I’m sharing this with you as part of today’s Pinstripe Birthday Blog post because I still remember the first time I saw today’s birthday celebrant play a game in a Yankee uniform, even though it happened over nine years ago and he ended up appearing in just four games in pinstripes. There’s three reasons for my ability to still recollect such a nondescript Yankee and the first one is my Dad. One of his all-time favorite country & western shaving tunes was called “Kiss an Angel Good Morning.” It was sung by Charley Pride, who was a huge C&W recording artist during the 1970s and one of the greatest Texas Ranger fans in the history of that franchise. So when I heard Curtis Pride’s name mentioned the first time during that 2003 televised Yankee/Red Sox contest, I immediately associated him with Charley Pride, which immediately made me picture my Dad singing the tune “Kiss an Angel Good Morning” while shaving in front of the steamed up mirror of his medicine cabinet.
The second reason I still remember Pride’s first Yankee game was because during his first at bat, the game announcers revealed that he had been born deaf. After attending special schools until the seventh grade, Curtis’s parents insisted he go to regular schools and learn how to survive in the mainstream world with his handicap. Pride was up to the task and he also developed into a superb athlete, attending William & Mary on a basketball scholarship, while also playing minor league baseball. He broke into the big leagues with the Expos in 1993, was released by Montreal in ’95 and was then signed by the Tigers. During the next two seasons he saw more playing time with Detroit than he would see with any of the other five teams he played with during his 11 years as a big leaguer.
The Yankees signed him in May of that 2003 season and sent him to their Triple A farm team in Columbus. That July, Yankee outfielders Bernie Williams and Raul Mondesi both went down with injuries and Pride was called up to the Bronx as a temporary replacement just in time for a four game series with the Red Sox. New York had started that series with a four game lead in the AL East over second-place Boston. That lead had been cut in half after Boston had won the first two games. New York was leading the third game 3-1 when Pride led off the top of the sixth and gave me my third reason for remembering his debut. He hit a long home run over the old Yankee Stadium’s center field wall off of Boston right-hander John Burkett and the Stadium went wild, standing and cheering as Pride circled the bases. At the urging of Manager Joe Torre, Pride emerged from the dugout for a curtain call and you could see tears coming down his cheek when he tipped his cap to the cheering fans. He later admitted he couldn’t hear the crowd’s cheers.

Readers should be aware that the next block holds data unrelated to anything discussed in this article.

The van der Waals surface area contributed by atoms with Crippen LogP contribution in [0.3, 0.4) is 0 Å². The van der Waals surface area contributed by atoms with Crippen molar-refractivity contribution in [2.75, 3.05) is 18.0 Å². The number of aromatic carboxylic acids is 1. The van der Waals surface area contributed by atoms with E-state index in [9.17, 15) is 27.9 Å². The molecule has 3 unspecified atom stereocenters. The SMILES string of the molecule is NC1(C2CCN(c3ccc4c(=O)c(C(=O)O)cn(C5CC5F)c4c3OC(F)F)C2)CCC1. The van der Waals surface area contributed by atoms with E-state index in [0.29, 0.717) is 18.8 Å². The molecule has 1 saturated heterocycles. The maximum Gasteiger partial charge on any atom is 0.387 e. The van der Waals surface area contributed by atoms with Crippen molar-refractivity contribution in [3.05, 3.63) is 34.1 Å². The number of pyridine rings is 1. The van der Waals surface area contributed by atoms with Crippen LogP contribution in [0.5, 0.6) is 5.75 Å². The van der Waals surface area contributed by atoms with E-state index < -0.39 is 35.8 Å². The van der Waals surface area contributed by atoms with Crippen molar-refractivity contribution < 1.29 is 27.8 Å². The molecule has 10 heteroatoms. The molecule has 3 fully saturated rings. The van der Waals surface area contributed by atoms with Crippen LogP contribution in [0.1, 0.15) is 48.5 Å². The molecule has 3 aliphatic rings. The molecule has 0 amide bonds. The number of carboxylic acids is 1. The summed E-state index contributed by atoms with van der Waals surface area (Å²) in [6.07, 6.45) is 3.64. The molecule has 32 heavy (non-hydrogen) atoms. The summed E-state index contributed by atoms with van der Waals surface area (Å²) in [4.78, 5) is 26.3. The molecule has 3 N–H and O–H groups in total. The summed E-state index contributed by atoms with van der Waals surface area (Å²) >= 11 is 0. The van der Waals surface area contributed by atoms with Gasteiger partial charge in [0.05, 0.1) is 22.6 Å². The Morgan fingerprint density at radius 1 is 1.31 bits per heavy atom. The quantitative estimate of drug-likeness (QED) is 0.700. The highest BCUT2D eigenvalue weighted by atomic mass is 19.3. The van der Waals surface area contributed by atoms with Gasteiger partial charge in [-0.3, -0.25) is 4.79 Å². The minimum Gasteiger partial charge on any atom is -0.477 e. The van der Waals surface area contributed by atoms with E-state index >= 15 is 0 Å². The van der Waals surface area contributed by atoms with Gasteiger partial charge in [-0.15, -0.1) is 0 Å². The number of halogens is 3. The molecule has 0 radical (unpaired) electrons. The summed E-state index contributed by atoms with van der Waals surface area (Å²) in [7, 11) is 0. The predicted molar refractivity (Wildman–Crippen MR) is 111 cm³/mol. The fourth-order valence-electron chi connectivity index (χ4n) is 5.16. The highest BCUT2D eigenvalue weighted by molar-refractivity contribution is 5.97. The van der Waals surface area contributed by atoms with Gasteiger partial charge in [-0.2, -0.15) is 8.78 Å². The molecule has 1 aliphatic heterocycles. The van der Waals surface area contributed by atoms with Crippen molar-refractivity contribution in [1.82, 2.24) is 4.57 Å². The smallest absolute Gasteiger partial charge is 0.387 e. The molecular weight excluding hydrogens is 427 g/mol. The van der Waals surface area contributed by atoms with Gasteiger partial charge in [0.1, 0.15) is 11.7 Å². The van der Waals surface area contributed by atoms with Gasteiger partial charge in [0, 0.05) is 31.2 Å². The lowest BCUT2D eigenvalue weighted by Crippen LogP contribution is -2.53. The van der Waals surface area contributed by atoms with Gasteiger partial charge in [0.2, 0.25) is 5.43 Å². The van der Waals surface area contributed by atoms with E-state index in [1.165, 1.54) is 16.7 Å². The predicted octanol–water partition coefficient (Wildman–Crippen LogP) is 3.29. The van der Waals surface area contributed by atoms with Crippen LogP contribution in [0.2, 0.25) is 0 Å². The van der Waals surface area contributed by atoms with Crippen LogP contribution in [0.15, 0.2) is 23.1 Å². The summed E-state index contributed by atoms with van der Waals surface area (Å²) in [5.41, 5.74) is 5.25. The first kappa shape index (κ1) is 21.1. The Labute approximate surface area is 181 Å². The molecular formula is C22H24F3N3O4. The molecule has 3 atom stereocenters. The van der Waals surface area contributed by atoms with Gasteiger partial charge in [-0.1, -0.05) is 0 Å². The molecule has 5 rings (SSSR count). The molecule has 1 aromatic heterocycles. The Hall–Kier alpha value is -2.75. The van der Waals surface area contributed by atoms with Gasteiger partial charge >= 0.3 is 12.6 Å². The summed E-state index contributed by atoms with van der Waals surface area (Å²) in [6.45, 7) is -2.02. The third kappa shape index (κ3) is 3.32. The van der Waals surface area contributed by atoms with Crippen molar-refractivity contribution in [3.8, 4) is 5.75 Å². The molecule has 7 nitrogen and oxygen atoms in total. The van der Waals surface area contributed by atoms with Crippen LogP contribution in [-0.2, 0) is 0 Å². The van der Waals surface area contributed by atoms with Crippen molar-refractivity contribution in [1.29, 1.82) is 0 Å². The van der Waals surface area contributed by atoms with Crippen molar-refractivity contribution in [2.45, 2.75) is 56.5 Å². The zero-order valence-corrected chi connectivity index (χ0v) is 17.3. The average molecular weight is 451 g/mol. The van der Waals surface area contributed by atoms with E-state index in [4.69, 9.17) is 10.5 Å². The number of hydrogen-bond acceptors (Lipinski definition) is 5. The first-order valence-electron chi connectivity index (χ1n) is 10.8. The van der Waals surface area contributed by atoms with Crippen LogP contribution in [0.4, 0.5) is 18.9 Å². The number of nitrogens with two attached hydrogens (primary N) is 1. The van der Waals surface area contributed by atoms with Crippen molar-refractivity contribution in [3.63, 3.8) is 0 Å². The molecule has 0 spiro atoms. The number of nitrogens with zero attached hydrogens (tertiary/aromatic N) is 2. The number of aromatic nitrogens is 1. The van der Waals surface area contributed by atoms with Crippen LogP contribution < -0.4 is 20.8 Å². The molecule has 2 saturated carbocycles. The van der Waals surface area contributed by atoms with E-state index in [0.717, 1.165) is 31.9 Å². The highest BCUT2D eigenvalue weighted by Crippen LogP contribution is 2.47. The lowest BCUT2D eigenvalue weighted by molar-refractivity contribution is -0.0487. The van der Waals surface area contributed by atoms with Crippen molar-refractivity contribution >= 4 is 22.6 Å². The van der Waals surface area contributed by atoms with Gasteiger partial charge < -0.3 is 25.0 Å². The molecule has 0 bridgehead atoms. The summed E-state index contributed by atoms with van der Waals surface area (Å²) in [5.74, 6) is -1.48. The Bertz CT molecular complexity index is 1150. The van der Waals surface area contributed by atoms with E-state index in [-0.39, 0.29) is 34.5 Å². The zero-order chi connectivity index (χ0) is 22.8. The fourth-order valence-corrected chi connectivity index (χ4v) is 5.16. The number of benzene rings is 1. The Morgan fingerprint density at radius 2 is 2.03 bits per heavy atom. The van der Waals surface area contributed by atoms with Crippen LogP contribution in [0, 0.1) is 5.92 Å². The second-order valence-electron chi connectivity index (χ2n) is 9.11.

The next afternoon, Pride came to the plate in the bottom of the ninth inning of a 1-1 game with the bases loaded and one out and hit a ground ball to Red Sox second baseman, Todd Walker. Walker bobbled the ball, eliminating his chance to turn it into a game-ending double play. His throw to the plate sailed over the head of Jason Varitek, allowing Hideki Matsui to score the winning run. Pride was mobbed by his Yankee teammates as the Stadium once again went wild with cheers that Pride could not hear.
Curtis Pride would appear in just two more games for New York before he was sent back to Columbus in late July to make room on the Yankee roster for reliever Jesse Orosco. He would catch on with the Angels in 2004 and play portions of three more big league seasons. Pride shares his birthday with this one-time first baseman, this former Yankee starting pitcher and this other one too.
|LAA (3 yrs)||68||86||78||13||17||6||0||1||5||1||6||23||.218||.282||.333||.616|
|MON (3 yrs)||94||165||148||21||34||5||2||2||16||7||14||41||.230||.305||.331||.636|
|BOS (2 yrs)||11||23||22||5||6||1||0||1||1||0||1||8||.273||.304||.455||.759|
|DET (2 yrs)||174||491||429||73||114||21||9||12||50||17||55||108||.266||.350||.441||.790|
|ATL (1 yr)||70||121||107||19||27||6||1||3||9||4||9||29||.252||.325||.411||.736|
|NYY (1 yr)||4||12||12||1||1||0||0||1||1||0||0||2||.083||.083||.333||.417|